The USDA has a law on the books that levels the playing field between family farmers who raise cattle, hogs and poultry and the large meat packers who purchase their livestock and bring it to market. It’s called the Packers and Stockyard Act, and its overseen by the USDA’s Grain Inspection, Packers and Stockyard Administration or GIPSA. But don’t tussle with that mouthful because it doesn’t explain what you need to know about the complex livestock market system. Just keep reading. GIPSA makes sure small producers have equal access to market that larger producers do. It’s fair competition, which is, of course, the American way.
Sounds great, right? And just in time for the good food revolution. But instead, this law has been gathering dust because the USDA hasn’t enforced it. New proposed rules (previously covered here on Civil Eats) amending the act would prevent large meat packers from artificially lowering the price of cattle, hogs and lamb. But four companies control over 80 percent of the U.S. meat market, and these “Big Four” are fighting an effort to strengthen the rule.
For all you urban food geeks who’ve never ridden the North Dakota range or shoveled chicken manure in central North Carolina, here’s some context. When you’re raising livestock, timely access to market is critical because a meat animal is a perishable product. When the animal has reached optimal weight, it must be sold in a narrow window of time, typically within two to three weeks. If it cannot be processed, it begins to degrade in quality, and a producer is subject to a significant price deflation. If a packer won’t purchase your animals for slaughter, you’re stuck selling your animal either too early or too late, competitive bidding isn’t possible, and the packer conspires to give you a ridiculously low price for your labors.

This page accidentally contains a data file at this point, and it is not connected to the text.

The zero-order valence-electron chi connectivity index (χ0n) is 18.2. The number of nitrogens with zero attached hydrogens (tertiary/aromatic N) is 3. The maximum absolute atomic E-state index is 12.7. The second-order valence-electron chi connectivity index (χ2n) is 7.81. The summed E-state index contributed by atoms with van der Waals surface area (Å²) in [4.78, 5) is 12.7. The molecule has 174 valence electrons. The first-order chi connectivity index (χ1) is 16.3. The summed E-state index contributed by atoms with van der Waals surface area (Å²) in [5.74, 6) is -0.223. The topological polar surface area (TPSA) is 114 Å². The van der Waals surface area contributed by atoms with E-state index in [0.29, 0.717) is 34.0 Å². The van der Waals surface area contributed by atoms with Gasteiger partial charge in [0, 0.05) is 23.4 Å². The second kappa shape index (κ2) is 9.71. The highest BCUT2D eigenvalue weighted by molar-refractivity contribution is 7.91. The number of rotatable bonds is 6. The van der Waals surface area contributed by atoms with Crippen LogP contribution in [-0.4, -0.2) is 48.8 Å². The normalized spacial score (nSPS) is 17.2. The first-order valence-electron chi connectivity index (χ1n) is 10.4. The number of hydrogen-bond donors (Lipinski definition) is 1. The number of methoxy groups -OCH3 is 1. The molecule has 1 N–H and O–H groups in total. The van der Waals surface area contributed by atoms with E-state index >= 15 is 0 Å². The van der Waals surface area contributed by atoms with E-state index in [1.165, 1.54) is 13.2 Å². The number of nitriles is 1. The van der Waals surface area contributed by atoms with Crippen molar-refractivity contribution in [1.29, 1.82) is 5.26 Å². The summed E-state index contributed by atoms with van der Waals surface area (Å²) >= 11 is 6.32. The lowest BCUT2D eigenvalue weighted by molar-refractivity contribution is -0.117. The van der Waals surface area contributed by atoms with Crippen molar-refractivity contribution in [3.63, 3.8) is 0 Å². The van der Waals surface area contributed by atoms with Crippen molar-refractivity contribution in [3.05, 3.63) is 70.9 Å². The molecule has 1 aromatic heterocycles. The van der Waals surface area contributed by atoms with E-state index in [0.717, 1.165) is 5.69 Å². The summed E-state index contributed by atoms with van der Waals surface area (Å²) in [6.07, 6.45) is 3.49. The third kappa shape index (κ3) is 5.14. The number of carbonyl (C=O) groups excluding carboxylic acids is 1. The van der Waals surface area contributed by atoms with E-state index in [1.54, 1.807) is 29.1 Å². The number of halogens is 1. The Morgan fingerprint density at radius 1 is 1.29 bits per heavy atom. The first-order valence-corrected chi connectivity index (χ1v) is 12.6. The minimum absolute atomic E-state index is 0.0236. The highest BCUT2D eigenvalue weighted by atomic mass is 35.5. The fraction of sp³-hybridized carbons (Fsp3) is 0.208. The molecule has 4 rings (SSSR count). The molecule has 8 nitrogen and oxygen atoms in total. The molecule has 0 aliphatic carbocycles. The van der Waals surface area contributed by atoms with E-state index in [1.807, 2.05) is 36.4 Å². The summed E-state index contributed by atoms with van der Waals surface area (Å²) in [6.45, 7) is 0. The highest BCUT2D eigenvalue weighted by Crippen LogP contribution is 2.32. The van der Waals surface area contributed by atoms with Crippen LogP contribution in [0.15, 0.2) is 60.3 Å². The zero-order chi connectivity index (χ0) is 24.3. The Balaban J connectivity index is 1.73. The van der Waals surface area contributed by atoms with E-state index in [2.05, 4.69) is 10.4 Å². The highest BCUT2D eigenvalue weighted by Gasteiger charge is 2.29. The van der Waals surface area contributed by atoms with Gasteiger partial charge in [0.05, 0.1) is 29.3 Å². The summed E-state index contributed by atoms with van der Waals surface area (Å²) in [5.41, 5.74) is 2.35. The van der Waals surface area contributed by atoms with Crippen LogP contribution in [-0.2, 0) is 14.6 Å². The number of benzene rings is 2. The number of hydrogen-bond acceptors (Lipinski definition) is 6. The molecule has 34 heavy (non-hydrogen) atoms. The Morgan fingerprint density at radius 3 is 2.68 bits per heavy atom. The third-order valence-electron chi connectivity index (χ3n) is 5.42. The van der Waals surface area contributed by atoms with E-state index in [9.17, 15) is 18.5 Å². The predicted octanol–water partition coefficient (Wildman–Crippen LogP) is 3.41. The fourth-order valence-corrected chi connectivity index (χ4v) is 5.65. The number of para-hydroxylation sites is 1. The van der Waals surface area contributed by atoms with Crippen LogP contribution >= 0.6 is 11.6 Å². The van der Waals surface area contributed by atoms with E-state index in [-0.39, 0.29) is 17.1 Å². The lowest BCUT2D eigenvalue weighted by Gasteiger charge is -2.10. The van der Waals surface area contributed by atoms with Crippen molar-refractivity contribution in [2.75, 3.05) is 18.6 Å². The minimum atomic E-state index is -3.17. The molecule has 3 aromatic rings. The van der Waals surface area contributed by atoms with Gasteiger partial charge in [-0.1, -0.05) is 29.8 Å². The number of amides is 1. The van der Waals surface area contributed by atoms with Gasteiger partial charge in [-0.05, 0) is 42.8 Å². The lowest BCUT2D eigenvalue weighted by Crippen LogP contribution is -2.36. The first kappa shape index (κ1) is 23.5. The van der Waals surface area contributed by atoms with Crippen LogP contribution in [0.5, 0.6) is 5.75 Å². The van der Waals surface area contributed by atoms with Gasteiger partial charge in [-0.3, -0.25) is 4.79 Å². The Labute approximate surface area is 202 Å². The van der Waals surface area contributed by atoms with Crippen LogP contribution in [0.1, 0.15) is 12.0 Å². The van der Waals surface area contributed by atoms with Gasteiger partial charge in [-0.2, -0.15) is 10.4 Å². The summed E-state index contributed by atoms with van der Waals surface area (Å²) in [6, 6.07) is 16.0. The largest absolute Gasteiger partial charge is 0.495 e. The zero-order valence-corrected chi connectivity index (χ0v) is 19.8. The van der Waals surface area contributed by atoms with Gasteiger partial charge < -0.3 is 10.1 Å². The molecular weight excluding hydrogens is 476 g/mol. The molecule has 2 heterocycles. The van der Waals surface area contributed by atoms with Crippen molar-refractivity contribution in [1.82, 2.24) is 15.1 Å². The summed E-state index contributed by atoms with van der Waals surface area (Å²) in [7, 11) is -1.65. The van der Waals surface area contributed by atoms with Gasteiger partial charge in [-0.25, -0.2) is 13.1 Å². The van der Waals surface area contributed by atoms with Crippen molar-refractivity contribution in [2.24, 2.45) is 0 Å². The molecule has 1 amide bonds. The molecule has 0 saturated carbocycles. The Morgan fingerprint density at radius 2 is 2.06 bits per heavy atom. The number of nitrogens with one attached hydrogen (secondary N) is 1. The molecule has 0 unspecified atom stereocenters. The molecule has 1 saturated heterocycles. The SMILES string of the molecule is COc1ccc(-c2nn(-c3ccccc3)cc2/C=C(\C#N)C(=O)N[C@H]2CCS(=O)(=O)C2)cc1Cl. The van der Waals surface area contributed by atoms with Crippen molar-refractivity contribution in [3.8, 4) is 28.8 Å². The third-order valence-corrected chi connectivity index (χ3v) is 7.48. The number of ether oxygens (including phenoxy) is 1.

“The reason we’re fighting now for GIPSA’s new rules is simple,” said Rhonda Perry of the Missouri Rural Crisis Center. “We won’t have good quality, affordable food if we don’t have independent family farmers raising livestock. These farmers won’t survive if there’s no competition in the industry. Farmers just want a fair shake. They want the opportunity to compete, because we know we are the best food producers.”
“When your food system falls to corporate consolidation, you get disasters like the Iowa egg recall. One family farmer screwing up will not create a recall of 500 million eggs,” said Adam Warthesen from the Land Stewardship Project. He recalled the hard lesson North Carolina learned in 1999 when Hurricane Earl hit. “The hurricane caused serious flooding, with huge factory farm operations overtaken by flood waters and vast amounts of raw sewage from manure lagoons and dead hogs permeating into ground water and wells. It was a disaster.”
Holly Waddell, a third generation rancher in northwestern South Dakota and Vice Chair of Dakota Rural Action, told me that her priorities are caring for her land, for her animals and for the people who consume her product. She insisted that there is no way an industrial model can replicate that. “We are no longer in control when we’ve turned everything over to big corporations and government. They are not stewards of the land,” she said. “When we lose that family farming operation, all that’s out there looking after the animals is a hired laborer who makes barely minimum wage and who might not pay attention. To me this means the loss of pride and concern for our country’s resources.”